In a new paper by Huie, Summers, and Kawano they tackle the challenges of measuring the 2nd moment of area of complex shapes and provide a general guideline for the utility, assumptions, and limitations of this metric. Huie et al. recognize that with the advent of CT-scans, vertebrate morphologists can now easily look “inside” bones, slice by slice, and ask new questions about the evolution and mechanical properties of different bone shapes. BUT, with all this possible new data comes the need for a powerful tool to analyze it. Huie et al. aimed to fill this gap by developing a new, open-source software, termed “SegmentGeometry.”

“SegmentGeometry” can process up to thousands of these individual slices in a short time frame. The authors also demonstrated the usefulness of this new tool through two case-studies, looking at the 2nd moment of area of shark jaws and salamander legs. And not only that, but this software is not limited to calcified structures only. Plant material, invertebrates, and even data outside of CT-scans can be analyzed by this software: all you need is series of cross-sectional images!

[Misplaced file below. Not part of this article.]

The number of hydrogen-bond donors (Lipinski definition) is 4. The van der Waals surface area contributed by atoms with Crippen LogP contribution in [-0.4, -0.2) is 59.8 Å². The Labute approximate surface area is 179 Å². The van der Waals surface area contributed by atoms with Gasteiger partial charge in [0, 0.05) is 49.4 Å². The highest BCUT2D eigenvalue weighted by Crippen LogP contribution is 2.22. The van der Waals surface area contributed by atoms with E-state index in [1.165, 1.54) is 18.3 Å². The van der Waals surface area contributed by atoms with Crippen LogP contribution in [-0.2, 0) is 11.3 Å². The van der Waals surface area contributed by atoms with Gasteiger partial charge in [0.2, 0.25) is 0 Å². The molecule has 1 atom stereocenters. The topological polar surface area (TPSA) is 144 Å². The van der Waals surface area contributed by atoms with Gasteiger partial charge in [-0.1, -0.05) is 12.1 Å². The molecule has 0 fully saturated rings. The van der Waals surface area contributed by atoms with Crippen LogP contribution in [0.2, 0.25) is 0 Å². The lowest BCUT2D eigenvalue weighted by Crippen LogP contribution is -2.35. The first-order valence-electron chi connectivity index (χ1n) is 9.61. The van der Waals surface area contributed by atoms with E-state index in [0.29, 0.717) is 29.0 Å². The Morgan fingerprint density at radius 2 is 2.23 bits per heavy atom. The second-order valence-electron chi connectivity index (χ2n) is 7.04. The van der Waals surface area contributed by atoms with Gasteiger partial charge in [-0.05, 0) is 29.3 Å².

Figure taken from the presently discussed paper, Huie et al. “Variation in the second moment of area across the humerus of an Aneides lugubris salamander. (A) The orientation of the humerus while the animal is mid-stance and how the bone was oriented in 3D Slicer. (B) Second moment of area varies along the length of the bone. The arrow indicates a point on the bone where there is high di- rectionality; specifically, bending resistance around the dorsoventral axis is nearly 4 times higher than the bending resistance around the craniocaudal axis (recall that the direction of force is perpendicular to the axis around which bending occurs). (C) Three example cross- sections. The first two rows of numbers report the correspondence in bending resistance of each cross-section about the craniocaudal ( I CC ) and dorsoventral ( I DV ) axes relative to the highest bending resistance about the minor principal axis ( I minor ). The third row reports material normalized I CC values.”

This new software, implemented in 3D-Slicer (an open-access image analysis software), is an exciting new tool for not only vertebrate morphologists, but any organismal biologist that wants to understand the relationship between structure and bending resistance through the 2nd moment of area.

I foresee some exciting new studies using this tool, just around the bend!😉 

This post was written by Kelsi Rutledge, a 4th year Ph.D. Candidate at UCLA studying the functional morphology and fluid dynamics of olfaction in batoid fishes. Check out her website here or follow her on Twitter here.